Thoroughbred owner Jack Knowlton is among six appointments to a newly-created Committee on the Future of Racing announced by New York Republican Gov. George Pataki and state Senate majority leader Joseph L. Bruno on Friday. The committee will solicit proposals from all interested corporations and associations seeking the exclusive right to operate and maintain Aqueduct, Belmont, and Saratoga for a franchise period beginning on January 1, 2008. The committee was created in legislation signed into law by Pataki earlier this year. The New York Racing Association's franchise expires at the end of 2006.Pataki appointments are: J. Patrick Barrett, Bernadette Castro, and Fredric S. Newman. Bruno, an upstate Republican, appointed Jack Knowlton, John Nigro, and Edward P. Swyer as the Senate Majority's appointees. Manhattan Democrat Sheldon Silver, as speaker of the assembly, will recommend three individuals, bringing the total to nine unpaid members that will serve on the committee.Recently enacted racing industry reform legislation was designed to accelerate the formation of the Ad-Hoc Committee on the Future of Racing to: hold and conduct public hearings; establish the franchise bid process and scope; issue formal Requests for Proposals or RFP's; and determine which bid or bids can reasonably best provide for the operation and maintenance of the racing facilities. The committee will report its findings and recommendations to the governor, legislature, and New York State Racing and Wagering Board. The following biographies of the appointments were supplied by Pataki's office: J. Patrick Barrett began as an assistant treasurer for the Carrier International Corporation in 1964, working his way up to president of the company in 1977. He oversaw the creation of the largest employee stock ownership program in the nation as chairman and chief executive officer of Avis, Inc. Barrett serves as a trustee of Siena College, and trustee emeritus of Syracuse University. He attended Siena College, where he received a degree in Economics. Bernadette Castro, prior to her appointment as commissioner of the New York State Office of Parks, Recreation, and Historic Preservation in 1995, worked in her family business, Castro Convertibles, and ultimately became president and chief executive officer before it was sold in 1993. She is the recipient of the Women in Conservation Award from the National Audubon Society, the Theodore Roosevelt Medal for Conservation from The History Channel, and many others recognizing her commitment to the environment and historic preservation. Castro attended the University of Florida, earning her undergraduate degree in Broadcast Journalism and her graduate degree in Secondary School Administration. She became the first woman to receive the University's Distinguished Service Alumni Award from the College of Journalism. Fredric S. Newman is a founding partner of Hoguet Newman & Regal, a commercial litigation and employment law firm. He has served in many civic and non-profit positions, such as director of the Columbia Law School Association, director and vice president of the New York chapter of the American Corporate Counsel Association, and also a trustee of the Calhoun School in New York City. Newman attended Harvard College, Columbia Law School, and the University Of Virginia Darden School of Business, where he completed an Executive M.B.A. Jack Knowlton, president of Empire Health Advisors in Saratoga Springs and managing partner of Sackatoga Stables, owners of the legendary New York-bred gelding Funny Cide that won the 2003 Kentucky Derby and Preakness Stakes. Knowlton is a member of the board of directors of Friends of New York Racing, a research group working toward passage of legislation designed to revamp the business model for racing in the state.John Nigro, president of Nigro Companies, an Albany-based real estate development and management firm. Nigro is also vice chairman of the Siena College Board of Trustees, a member of the RPI Board of Trustees, and sits on the boards of the Center for Economic Growth, the St. Anne's Institute Foundation, the New York Charitable Asset Foundation, and the Albany Symphony.Edward P. Swyer is an entrepreneur who has founded and grown several successful companies, including Capital Bank & Trust, the Swyer Companies, a commercial real estate development company, and Selected Properties of the Northeast, a commercial real estate development and management firm. He is a community leader in the Capital Region, especially in the areas of higher education, where he is a benefactor of the University at Albany and the arts, through his involvement with the Saratoga Performing Arts Center and the Albany Institute of History and Art. "The economic impact of the horse racing industry on New York is tremendous," said Empire State Development Chairman Charles A. Gargano. "The industry and related businesses generate more than 35,000 jobs, with a yearly economic impact of $2.4 billion, of which $1.3 billion is attributed to Thoroughbreds. There are more than 400 working Thoroughbred breeding farms in New York, in 49 counties. It is an industry which touches literally thousands of people and dozens of businesses, which is why the work of the new committee is so important."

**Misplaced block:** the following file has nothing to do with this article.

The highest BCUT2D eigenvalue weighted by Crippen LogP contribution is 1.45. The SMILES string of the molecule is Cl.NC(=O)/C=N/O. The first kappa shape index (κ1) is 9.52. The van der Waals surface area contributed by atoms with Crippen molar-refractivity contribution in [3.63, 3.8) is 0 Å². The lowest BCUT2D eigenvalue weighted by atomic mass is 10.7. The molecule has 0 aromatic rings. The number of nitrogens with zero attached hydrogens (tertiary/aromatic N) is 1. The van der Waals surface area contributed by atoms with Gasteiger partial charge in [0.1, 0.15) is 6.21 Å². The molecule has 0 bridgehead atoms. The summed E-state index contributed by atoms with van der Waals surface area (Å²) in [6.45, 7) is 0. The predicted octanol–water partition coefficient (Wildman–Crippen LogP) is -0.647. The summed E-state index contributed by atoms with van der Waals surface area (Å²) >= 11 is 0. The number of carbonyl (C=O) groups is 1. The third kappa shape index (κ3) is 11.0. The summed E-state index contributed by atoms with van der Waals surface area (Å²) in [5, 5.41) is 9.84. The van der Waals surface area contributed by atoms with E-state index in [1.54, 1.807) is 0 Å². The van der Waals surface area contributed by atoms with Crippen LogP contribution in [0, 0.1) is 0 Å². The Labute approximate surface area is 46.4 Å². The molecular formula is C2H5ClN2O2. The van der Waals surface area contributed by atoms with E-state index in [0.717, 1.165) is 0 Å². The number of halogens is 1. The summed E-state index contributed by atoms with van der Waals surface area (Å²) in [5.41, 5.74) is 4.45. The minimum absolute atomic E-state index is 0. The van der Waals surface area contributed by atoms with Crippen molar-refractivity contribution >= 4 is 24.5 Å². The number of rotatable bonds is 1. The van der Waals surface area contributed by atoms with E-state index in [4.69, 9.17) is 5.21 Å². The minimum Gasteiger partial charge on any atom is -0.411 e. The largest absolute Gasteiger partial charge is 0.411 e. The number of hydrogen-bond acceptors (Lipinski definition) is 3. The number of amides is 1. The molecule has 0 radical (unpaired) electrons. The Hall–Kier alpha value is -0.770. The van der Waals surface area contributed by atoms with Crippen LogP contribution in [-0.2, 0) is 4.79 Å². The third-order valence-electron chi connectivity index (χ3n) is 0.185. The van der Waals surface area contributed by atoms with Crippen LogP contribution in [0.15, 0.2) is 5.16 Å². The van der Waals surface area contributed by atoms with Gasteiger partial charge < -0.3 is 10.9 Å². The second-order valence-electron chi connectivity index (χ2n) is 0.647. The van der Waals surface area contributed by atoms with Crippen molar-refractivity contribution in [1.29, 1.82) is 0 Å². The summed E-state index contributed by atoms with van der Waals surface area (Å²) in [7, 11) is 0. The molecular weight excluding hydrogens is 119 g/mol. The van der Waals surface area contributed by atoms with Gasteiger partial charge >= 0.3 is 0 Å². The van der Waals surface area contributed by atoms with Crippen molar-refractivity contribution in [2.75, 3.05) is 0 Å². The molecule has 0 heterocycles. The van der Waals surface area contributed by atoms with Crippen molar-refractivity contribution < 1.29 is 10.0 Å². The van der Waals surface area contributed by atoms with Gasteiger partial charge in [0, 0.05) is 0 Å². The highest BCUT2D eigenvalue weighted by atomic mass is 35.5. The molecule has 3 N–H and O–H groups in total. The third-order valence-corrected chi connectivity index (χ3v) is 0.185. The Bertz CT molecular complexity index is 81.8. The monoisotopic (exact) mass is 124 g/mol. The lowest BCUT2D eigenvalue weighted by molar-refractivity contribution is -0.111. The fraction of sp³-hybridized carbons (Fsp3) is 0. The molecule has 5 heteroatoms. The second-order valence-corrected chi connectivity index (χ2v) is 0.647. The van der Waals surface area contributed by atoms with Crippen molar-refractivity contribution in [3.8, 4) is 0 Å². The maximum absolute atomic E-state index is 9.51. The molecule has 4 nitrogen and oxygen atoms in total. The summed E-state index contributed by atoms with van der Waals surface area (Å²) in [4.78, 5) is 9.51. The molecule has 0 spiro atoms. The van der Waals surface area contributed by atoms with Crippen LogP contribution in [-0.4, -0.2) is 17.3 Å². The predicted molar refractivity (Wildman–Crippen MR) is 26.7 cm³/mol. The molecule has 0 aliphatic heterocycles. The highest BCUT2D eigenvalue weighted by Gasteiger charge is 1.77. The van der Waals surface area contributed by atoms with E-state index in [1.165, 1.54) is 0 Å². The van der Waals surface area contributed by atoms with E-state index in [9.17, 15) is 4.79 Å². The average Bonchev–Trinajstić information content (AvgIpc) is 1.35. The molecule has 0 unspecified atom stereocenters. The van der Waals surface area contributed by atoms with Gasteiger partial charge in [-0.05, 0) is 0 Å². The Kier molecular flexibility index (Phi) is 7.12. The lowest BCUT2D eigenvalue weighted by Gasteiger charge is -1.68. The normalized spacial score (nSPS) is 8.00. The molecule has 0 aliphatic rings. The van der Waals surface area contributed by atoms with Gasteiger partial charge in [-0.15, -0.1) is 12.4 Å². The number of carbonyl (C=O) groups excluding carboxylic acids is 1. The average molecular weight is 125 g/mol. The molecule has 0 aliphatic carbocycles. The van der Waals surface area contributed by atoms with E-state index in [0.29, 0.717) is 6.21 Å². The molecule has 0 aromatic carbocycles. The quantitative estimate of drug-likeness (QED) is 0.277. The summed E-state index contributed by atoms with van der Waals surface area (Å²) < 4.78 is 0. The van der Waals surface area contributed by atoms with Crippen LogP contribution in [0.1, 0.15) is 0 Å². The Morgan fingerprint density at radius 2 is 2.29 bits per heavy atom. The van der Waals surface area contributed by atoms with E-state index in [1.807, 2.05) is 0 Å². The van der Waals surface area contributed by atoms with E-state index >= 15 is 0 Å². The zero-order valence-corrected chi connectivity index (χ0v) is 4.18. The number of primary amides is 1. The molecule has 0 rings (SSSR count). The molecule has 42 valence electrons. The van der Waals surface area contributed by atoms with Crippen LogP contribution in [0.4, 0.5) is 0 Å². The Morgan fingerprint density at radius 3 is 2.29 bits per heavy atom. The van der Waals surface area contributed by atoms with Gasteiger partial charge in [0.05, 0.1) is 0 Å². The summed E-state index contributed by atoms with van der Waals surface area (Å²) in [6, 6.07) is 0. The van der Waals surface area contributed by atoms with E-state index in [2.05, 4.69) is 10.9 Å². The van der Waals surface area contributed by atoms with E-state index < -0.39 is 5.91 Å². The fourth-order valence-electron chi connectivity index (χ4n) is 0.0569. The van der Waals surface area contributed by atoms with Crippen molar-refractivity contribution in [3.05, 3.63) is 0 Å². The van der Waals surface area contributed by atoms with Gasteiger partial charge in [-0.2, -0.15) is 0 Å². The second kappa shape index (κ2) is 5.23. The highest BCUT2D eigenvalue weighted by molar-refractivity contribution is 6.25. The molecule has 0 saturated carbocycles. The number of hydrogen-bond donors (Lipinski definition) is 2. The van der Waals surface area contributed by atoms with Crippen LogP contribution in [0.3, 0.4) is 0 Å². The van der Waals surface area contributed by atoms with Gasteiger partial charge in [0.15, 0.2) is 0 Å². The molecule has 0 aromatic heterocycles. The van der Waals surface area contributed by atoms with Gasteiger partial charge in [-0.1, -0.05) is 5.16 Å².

"We are committed to doing everything possible to ensure (the industry) remains strong and vibrant for years to come," said Pataki. "I'm confident that this new committee and its members will fully explore and determine the best way to secure New York's racing industry and bring our racing franchise into the 21st century." Senate Majority Leader Joseph L. Bruno said, "With NYRA's franchise expiring, we have a unique opportunity to ensure the future strength of our horse racing industry that has a multi-billion impact on the state's economy and employs more than 35,000 people."